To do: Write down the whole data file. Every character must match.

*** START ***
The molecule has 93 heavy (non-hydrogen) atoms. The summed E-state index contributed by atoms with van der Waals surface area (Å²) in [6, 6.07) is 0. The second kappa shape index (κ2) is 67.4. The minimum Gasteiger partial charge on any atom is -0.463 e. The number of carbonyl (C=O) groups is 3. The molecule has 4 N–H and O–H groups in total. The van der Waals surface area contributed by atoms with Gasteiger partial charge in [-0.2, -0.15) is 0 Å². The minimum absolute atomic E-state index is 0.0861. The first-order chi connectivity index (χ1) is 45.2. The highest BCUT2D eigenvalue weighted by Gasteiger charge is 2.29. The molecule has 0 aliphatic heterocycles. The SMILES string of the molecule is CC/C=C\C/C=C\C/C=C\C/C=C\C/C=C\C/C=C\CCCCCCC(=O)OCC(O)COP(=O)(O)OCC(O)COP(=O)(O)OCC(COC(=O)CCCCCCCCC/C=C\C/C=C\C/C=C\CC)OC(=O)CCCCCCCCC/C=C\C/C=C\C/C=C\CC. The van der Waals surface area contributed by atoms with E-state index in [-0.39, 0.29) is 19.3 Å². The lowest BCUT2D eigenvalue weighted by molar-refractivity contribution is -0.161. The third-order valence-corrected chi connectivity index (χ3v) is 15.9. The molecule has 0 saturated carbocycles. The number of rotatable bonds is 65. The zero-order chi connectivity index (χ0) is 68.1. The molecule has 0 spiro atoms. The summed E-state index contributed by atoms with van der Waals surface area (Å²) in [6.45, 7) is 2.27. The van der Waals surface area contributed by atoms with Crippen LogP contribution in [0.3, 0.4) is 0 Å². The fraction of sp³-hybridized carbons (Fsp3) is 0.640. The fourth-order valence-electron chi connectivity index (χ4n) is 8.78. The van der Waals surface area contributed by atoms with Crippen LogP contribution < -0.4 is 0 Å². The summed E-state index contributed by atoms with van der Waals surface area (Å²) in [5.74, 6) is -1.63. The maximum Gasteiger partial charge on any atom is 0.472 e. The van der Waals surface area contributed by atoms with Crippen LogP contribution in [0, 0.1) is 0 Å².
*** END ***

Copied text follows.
The molecule has 93 heavy (non-hydrogen) atoms. The summed E-state index contributed by atoms with van der Waals surface area (Å²) in [6, 6.07) is 0. The second kappa shape index (κ2) is 67.4. The minimum Gasteiger partial charge on any atom is -0.463 e. The number of carbonyl (C=O) groups is 3. The molecule has 4 N–H and O–H groups in total. The van der Waals surface area contributed by atoms with Gasteiger partial charge in [-0.2, -0.15) is 0 Å². The minimum absolute atomic E-state index is 0.0861. The first-order chi connectivity index (χ1) is 45.2. The highest BCUT2D eigenvalue weighted by Gasteiger charge is 2.29. The molecule has 0 aliphatic heterocycles. The SMILES string of the molecule is CC/C=C\C/C=C\C/C=C\C/C=C\C/C=C\C/C=C\CCCCCCC(=O)OCC(O)COP(=O)(O)OCC(O)COP(=O)(O)OCC(COC(=O)CCCCCCCCC/C=C\C/C=C\C/C=C\CC)OC(=O)CCCCCCCCC/C=C\C/C=C\C/C=C\CC. The van der Waals surface area contributed by atoms with E-state index in [-0.39, 0.29) is 19.3 Å². The lowest BCUT2D eigenvalue weighted by molar-refractivity contribution is -0.161. The third-order valence-corrected chi connectivity index (χ3v) is 15.9. The molecule has 0 saturated carbocycles. The number of rotatable bonds is 65. The zero-order chi connectivity index (χ0) is 68.1. The molecule has 0 spiro atoms. The summed E-state index contributed by atoms with van der Waals surface area (Å²) in [6.45, 7) is 2.27. The van der Waals surface area contributed by atoms with Crippen LogP contribution in [0.3, 0.4) is 0 Å². The fraction of sp³-hybridized carbons (Fsp3) is 0.640. The fourth-order valence-electron chi connectivity index (χ4n) is 8.78. The van der Waals surface area contributed by atoms with Crippen LogP contribution < -0.4 is 0 Å². The summed E-state index contributed by atoms with van der Waals surface area (Å²) in [5.74, 6) is -1.63. The maximum Gasteiger partial charge on any atom is 0.472 e. The van der Waals surface area contributed by atoms with Crippen LogP contribution in [0, 0.1) is 0 Å².